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Folks, canning is such a small part of the overall preserving and surviving mindset. Of course, you should have the equipment and know how to can, but more important, know what you CANNOT can and when food goes bad.

In addition to canning, we have dairy goats and milk an the DW knows ( has the equipment) how to make butter, ( cottage, ricotta, soft and hard) cheese, whipped ream, sour cream, yogurt, kefir, etc.

I brew my own beer and ferment cabbage( sour kraut).

You should know and practice all manner of preserving: drying and smoking and soaking in liquid, etc.

So in that context, canning is easy.
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Old 02-14-2014, 10:21 AM
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Originally Posted by kokosmom2 View Post
It is easier and cheaper to go to the store and buy a can of tomatoes. However, there is no comparison to the taste of home canned food. Even if you buy stuff from the farmer's market or CSA instead of having your own garden it is very much worth it.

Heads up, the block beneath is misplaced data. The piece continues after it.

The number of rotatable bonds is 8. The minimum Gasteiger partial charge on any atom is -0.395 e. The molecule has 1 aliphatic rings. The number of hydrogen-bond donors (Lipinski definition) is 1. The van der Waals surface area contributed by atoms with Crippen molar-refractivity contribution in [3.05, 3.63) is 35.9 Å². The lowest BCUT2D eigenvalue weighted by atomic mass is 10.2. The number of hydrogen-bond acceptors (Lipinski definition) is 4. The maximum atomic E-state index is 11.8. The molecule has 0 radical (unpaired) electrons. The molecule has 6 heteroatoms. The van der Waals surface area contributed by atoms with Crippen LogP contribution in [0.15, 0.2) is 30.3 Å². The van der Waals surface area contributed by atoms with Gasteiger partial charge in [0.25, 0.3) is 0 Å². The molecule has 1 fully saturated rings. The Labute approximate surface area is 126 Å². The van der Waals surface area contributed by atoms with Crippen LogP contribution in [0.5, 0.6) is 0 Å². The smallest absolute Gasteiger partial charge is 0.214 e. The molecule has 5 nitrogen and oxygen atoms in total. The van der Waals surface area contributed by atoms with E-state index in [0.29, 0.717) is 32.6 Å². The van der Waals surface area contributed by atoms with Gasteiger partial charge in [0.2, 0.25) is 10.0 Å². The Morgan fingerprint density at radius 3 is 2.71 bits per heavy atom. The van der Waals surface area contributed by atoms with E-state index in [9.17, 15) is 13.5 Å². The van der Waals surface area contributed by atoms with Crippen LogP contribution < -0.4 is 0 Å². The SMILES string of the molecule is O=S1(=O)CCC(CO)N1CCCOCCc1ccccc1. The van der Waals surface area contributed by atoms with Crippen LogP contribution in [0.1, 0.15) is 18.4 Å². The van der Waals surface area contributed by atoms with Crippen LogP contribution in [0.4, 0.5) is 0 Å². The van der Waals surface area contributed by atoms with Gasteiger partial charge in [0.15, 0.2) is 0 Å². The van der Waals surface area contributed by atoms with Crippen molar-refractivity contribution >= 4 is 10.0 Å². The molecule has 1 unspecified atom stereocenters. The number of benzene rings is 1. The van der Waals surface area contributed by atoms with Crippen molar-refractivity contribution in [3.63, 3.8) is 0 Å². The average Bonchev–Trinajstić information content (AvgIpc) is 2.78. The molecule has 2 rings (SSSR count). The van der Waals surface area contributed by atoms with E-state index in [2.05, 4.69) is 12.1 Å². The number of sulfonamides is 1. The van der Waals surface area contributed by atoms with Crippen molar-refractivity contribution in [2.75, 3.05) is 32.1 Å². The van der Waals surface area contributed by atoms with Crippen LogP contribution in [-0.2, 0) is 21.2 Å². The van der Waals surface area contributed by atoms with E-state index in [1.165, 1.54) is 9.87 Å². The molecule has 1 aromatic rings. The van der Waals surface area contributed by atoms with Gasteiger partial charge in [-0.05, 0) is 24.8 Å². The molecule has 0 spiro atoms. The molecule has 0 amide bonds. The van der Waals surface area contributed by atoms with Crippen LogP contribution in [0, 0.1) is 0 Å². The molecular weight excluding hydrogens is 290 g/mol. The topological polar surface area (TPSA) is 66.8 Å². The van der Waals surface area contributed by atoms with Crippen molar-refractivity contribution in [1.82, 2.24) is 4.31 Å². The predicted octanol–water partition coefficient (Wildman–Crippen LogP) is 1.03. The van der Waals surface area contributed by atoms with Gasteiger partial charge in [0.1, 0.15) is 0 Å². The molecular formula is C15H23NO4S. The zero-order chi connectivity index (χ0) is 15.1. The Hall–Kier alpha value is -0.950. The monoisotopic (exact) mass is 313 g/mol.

A bonus value is that the acid from the tomato will not eat its way though a glass jar like it does a metal can.

It is absolutly worth the time effort and cost to can your own.
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Old 02-14-2014, 10:50 AM
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Originally Posted by yelruh View Post
Exactly! I don't grow corn so when canned goes on sale every year for 3/$1 I pickup a couple of cases.

I have major problems with MSG and so can't buy the cheap canned soups. Over the years I've bought bones and made stock and frozen it. Now, I get free chicken bones from a butcher, and also will buy 15 pounds of his really good but more expensive than I normally would buy beef cubes. If my husband really wants a steak I get that too. There is no way I'm walking out with 30+ pounds of bones and not buying something. By the end of the weekend I'll have 28+ quarts of chicken soup and the beef 18 quarts of beef stew done. Why does it take all day? Because I'm picking chicken off the bones for the soup, that really decides how much soup I can . The rest is stock that I stick in the freezer. I don't put potatoes or other filler in them, so I'll end up with close to 50 meals for two for a days work and the cost of the beef and veggies. If I'm really up for work, I'll also buy beef and can up some ground beef and throw in a load of beans spiced for chili.